Since his leap from television to movies with 2006’s Mission: Impossible 3, J.J. Abrams has made a career out of peddling nostalgia-laden spectacles designed to remind his demographic of their childhood. There was Super 8, his ode to Spielberg and Amblin, and his two Star Trek films, throwbacks to adventure science fiction from a bygone era. So when Disney bought the rights to the Star Wars franchise away from George Lucas and announced the impending Episode 7 with Abrams tapped to direct, it all made sense. The brand had been pretty seriously harmed in the eyes of the fans by disappointing prequels and Lucas’ insatiable appetite for tweaking the originals with new scenes and CG to the point that Star Wars as a concept was in danger of becoming a joke. Who better to save it than a proven crowd pleaser like Abrams?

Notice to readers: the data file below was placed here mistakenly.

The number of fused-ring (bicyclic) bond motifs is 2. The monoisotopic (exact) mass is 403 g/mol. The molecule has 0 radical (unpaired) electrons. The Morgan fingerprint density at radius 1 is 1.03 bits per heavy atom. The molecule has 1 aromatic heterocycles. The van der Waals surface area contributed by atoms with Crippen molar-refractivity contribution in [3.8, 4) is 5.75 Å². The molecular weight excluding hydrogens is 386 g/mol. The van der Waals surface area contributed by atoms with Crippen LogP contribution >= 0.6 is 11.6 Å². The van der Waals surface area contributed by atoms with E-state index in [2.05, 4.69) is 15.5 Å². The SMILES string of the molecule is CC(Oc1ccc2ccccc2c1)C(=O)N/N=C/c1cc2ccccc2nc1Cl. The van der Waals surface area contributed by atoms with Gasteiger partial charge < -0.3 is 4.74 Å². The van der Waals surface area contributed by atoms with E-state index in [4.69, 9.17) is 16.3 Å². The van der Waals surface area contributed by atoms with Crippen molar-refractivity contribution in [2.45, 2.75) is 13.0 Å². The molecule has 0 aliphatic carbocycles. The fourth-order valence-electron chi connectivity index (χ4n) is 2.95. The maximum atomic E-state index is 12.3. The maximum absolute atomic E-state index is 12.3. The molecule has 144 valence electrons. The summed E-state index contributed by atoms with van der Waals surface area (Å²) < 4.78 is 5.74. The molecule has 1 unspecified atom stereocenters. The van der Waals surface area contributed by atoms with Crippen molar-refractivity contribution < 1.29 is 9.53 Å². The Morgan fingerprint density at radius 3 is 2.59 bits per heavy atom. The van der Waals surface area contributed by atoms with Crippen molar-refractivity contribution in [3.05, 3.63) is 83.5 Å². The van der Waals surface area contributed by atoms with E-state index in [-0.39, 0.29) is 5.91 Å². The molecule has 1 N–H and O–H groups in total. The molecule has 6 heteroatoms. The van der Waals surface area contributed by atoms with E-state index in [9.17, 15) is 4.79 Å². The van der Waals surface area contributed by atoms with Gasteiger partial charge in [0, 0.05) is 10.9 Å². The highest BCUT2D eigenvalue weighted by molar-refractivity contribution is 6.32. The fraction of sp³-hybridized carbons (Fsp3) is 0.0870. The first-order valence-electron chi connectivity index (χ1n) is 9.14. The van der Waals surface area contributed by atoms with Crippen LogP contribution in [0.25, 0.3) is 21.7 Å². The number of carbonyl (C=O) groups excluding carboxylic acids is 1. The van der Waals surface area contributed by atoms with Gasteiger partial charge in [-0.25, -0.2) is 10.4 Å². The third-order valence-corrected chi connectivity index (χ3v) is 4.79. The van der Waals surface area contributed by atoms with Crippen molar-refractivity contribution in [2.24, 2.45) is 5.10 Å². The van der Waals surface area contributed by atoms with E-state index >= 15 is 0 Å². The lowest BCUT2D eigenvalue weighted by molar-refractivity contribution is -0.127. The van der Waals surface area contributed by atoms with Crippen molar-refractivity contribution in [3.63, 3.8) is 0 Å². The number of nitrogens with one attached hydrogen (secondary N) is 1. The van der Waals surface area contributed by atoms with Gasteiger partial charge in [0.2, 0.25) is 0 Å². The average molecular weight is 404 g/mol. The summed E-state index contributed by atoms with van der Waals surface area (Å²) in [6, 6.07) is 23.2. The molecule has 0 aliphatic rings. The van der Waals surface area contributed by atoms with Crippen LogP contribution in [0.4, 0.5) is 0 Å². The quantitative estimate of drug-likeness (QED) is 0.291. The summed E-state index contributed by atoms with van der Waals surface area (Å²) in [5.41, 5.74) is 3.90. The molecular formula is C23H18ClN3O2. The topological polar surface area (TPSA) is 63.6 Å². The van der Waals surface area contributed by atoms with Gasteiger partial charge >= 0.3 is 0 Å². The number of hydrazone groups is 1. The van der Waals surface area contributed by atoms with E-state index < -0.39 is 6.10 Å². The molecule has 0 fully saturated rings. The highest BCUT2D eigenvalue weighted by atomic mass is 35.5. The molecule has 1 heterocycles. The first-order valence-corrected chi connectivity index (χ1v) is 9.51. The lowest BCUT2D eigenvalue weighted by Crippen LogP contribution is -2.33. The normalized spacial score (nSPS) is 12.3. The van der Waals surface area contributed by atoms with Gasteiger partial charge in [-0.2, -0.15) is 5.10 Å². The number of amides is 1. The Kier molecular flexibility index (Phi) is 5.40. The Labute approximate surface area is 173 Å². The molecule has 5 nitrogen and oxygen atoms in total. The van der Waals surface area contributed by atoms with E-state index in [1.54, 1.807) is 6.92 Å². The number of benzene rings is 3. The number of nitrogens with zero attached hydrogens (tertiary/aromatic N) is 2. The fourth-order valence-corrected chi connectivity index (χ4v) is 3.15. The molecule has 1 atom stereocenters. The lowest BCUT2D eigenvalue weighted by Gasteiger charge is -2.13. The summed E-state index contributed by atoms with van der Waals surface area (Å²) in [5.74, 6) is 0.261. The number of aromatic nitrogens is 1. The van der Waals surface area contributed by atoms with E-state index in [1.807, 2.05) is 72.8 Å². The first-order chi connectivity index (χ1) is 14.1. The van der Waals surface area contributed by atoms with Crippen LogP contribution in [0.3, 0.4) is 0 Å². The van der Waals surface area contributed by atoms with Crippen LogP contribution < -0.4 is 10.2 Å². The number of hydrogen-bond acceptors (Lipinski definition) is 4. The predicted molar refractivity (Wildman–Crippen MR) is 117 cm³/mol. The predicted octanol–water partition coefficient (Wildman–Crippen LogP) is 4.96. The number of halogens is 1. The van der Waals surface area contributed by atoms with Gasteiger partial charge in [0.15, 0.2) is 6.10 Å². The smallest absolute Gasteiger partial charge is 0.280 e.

This new tale begins 30 years or so after Return of the Jedi, with Luke Skywalker (Mark Hamill) gone missing and a new malevolent force, The First Order, seizing power in the galaxy in the tradition of the Sith and the Empire led by masked mystery Kylo Ren (Adam Driver) and ultra-fascist General Hux (Domhnall Gleeson). The Resistance, led by General Leia (Carrie Fischer) and hotshot pilot Poe Dameron (Oscar Isaac), have recovered a key piece of evidence that could lead them to Luke’s whereabouts, and scramble to find the man that could be their savior while also trying to hold back the mounting First Order from reclaiming the entirety of the galaxy. Stuck in the middle of it all are Finn (John Boyega), a former Stormtrooper who fled the First Order when he witnessed their cruelty first hand, and Rey (Daisy Ridley), a scavenger who befriends Poe’s astromech droid BB-8 without the knowledge that it was carrying the vital intel about Luke. Finn and Rey form an uneasy alliance, but when the ship they steal in order to leave the planet Jakku turns out to be the Millennium Falcon and its most recent owners, Han Solo (Harrison Ford) and Chewbacca (Peter Mayhew) track it down, they all can’t help but be sucked into the conflict.